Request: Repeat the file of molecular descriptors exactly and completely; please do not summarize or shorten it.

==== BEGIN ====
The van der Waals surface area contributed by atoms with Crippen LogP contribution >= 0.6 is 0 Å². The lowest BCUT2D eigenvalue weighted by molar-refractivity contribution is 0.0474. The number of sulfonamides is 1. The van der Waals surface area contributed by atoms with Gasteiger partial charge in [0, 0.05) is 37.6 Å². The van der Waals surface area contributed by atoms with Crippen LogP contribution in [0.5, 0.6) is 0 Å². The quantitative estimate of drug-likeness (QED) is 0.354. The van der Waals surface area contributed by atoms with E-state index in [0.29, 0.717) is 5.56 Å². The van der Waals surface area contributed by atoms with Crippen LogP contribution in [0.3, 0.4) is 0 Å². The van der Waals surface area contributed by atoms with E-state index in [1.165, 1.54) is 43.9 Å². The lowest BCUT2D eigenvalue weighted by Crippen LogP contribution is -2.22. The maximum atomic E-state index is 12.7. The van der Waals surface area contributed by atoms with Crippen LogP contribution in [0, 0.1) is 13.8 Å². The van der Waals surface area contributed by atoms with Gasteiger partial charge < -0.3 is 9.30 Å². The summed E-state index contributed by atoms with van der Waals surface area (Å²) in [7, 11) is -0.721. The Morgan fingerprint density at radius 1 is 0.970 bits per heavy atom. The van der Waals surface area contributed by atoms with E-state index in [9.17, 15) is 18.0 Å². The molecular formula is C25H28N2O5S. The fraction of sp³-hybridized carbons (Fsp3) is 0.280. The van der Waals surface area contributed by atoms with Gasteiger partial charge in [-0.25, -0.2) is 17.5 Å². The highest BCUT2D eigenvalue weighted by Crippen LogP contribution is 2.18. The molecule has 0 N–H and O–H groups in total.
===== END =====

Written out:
The van der Waals surface area contributed by atoms with Crippen LogP contribution >= 0.6 is 0 Å². The lowest BCUT2D eigenvalue weighted by molar-refractivity contribution is 0.0474. The number of sulfonamides is 1. The van der Waals surface area contributed by atoms with Gasteiger partial charge in [0, 0.05) is 37.6 Å². The van der Waals surface area contributed by atoms with Crippen LogP contribution in [0.5, 0.6) is 0 Å². The quantitative estimate of drug-likeness (QED) is 0.354. The van der Waals surface area contributed by atoms with E-state index in [0.29, 0.717) is 5.56 Å². The van der Waals surface area contributed by atoms with Crippen LogP contribution in [0.3, 0.4) is 0 Å². The van der Waals surface area contributed by atoms with E-state index in [1.165, 1.54) is 43.9 Å². The lowest BCUT2D eigenvalue weighted by Crippen LogP contribution is -2.22. The maximum atomic E-state index is 12.7. The van der Waals surface area contributed by atoms with Crippen LogP contribution in [0, 0.1) is 13.8 Å². The van der Waals surface area contributed by atoms with Gasteiger partial charge < -0.3 is 9.30 Å². The summed E-state index contributed by atoms with van der Waals surface area (Å²) in [7, 11) is -0.721. The Morgan fingerprint density at radius 1 is 0.970 bits per heavy atom. The van der Waals surface area contributed by atoms with E-state index in [9.17, 15) is 18.0 Å². The molecular formula is C25H28N2O5S. The fraction of sp³-hybridized carbons (Fsp3) is 0.280. The van der Waals surface area contributed by atoms with Gasteiger partial charge in [-0.25, -0.2) is 17.5 Å². The highest BCUT2D eigenvalue weighted by Crippen LogP contribution is 2.18. The molecule has 0 N–H and O–H groups in total.